Across the road from the Colosseum, the ancient Roman stadium consecrated as a holy Christian site, clients at a busy bar are raising a glass to the pope: toasting the departure of the worst Church leader they can imagine.
This week's religion news summary has a couple tear-jerking stories: a minister tells his gay son that he's thankful to be his father, and the Presbyterian church imposes ashes on the foreheads of people who feel unwelcome in the church.
The bios of the musicians who make up the band Micah’s Rule read like many Christian artists. Grew up singing in the church. Preacher’s son. Then became a preacher. In many bands. Degrees in music and ministry. Recorded some albums.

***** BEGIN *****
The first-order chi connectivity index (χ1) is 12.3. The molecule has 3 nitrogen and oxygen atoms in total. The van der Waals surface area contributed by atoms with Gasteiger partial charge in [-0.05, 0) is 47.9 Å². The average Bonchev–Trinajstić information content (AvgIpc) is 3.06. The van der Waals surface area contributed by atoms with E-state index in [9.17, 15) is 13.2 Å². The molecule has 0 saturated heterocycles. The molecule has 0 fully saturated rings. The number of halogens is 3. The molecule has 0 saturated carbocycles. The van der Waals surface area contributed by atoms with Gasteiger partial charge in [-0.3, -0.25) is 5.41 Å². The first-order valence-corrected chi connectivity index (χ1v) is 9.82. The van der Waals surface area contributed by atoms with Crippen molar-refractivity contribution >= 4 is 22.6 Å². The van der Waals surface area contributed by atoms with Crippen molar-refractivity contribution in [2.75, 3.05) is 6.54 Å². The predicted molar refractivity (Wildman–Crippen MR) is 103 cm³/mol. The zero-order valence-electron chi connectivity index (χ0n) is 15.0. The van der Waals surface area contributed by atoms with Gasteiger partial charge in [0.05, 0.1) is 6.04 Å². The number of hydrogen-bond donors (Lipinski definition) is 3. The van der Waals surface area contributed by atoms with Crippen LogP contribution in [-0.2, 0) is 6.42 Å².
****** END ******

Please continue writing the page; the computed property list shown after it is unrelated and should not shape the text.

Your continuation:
Joey made a request, possibly trying to see just how far he could push this strange breed of Christians loitering outside of the subway station. He wanted ashes, not in the form of the cross, but spelling out "gay." We were about as surprised as when he announced his sexuality. Kimberly Knight reached up with her pinky finger and carefully etched "gay" into Joey's forehead with the ashes of Palm Sunday. Joey chalked up his request to an artistic statement, but I experienced it as a theological claim and reconciling act.
Max S. is a 15 year-old member of the Church of Jesus Christ of Latter-day Saints, and he joined the Boy Scouts of America through an LDS Church-affiliated troop. He’s a member of his school speech and debate team and is working hard to get good grades so he can “get a scholarship to a good college” and study physics. Over the years, he has worked his way up to the ranks of Life Scout; in the past few weeks, he’s also confronted anti-gay discrimination within the BSA.